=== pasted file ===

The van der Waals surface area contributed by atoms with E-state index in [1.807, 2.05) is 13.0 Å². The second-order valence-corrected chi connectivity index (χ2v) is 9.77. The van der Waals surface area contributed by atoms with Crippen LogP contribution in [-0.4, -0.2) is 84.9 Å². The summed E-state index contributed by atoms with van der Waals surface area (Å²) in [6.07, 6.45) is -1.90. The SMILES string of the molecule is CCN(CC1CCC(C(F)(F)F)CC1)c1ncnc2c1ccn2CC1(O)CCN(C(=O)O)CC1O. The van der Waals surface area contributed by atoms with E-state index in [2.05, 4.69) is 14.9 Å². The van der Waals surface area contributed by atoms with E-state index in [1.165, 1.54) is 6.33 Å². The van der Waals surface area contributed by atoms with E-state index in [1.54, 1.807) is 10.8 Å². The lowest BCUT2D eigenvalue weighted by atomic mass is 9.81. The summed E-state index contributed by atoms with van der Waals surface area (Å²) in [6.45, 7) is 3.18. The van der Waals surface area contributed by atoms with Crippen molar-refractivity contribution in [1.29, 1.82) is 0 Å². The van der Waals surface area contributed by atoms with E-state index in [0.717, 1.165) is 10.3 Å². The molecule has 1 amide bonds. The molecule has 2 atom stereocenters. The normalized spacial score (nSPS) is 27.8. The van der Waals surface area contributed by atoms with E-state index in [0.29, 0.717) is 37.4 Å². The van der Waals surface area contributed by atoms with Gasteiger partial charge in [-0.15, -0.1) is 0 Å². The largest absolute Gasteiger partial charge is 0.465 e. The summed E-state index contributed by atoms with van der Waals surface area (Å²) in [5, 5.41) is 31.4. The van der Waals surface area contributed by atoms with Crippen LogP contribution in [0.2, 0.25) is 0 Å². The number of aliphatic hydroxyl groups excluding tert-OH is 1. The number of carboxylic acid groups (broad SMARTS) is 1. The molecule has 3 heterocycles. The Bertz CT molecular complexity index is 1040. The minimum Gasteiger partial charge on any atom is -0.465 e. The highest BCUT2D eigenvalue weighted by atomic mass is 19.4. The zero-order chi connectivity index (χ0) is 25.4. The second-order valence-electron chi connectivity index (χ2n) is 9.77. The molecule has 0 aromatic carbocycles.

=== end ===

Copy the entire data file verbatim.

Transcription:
The van der Waals surface area contributed by atoms with E-state index in [1.807, 2.05) is 13.0 Å². The second-order valence-corrected chi connectivity index (χ2v) is 9.77. The van der Waals surface area contributed by atoms with Crippen LogP contribution in [-0.4, -0.2) is 84.9 Å². The summed E-state index contributed by atoms with van der Waals surface area (Å²) in [6.07, 6.45) is -1.90. The SMILES string of the molecule is CCN(CC1CCC(C(F)(F)F)CC1)c1ncnc2c1ccn2CC1(O)CCN(C(=O)O)CC1O. The van der Waals surface area contributed by atoms with E-state index in [2.05, 4.69) is 14.9 Å². The van der Waals surface area contributed by atoms with E-state index in [1.165, 1.54) is 6.33 Å². The van der Waals surface area contributed by atoms with E-state index in [1.54, 1.807) is 10.8 Å². The lowest BCUT2D eigenvalue weighted by atomic mass is 9.81. The summed E-state index contributed by atoms with van der Waals surface area (Å²) in [6.45, 7) is 3.18. The van der Waals surface area contributed by atoms with Crippen molar-refractivity contribution in [1.29, 1.82) is 0 Å². The van der Waals surface area contributed by atoms with E-state index in [0.717, 1.165) is 10.3 Å². The molecule has 1 amide bonds. The molecule has 2 atom stereocenters. The normalized spacial score (nSPS) is 27.8. The van der Waals surface area contributed by atoms with E-state index in [0.29, 0.717) is 37.4 Å². The van der Waals surface area contributed by atoms with Gasteiger partial charge in [-0.15, -0.1) is 0 Å². The largest absolute Gasteiger partial charge is 0.465 e. The summed E-state index contributed by atoms with van der Waals surface area (Å²) in [5, 5.41) is 31.4. The van der Waals surface area contributed by atoms with Crippen LogP contribution in [0.2, 0.25) is 0 Å². The number of aliphatic hydroxyl groups excluding tert-OH is 1. The number of carboxylic acid groups (broad SMARTS) is 1. The molecule has 3 heterocycles. The Bertz CT molecular complexity index is 1040. The minimum Gasteiger partial charge on any atom is -0.465 e. The highest BCUT2D eigenvalue weighted by atomic mass is 19.4. The zero-order chi connectivity index (χ0) is 25.4. The second-order valence-electron chi connectivity index (χ2n) is 9.77. The molecule has 0 aromatic carbocycles.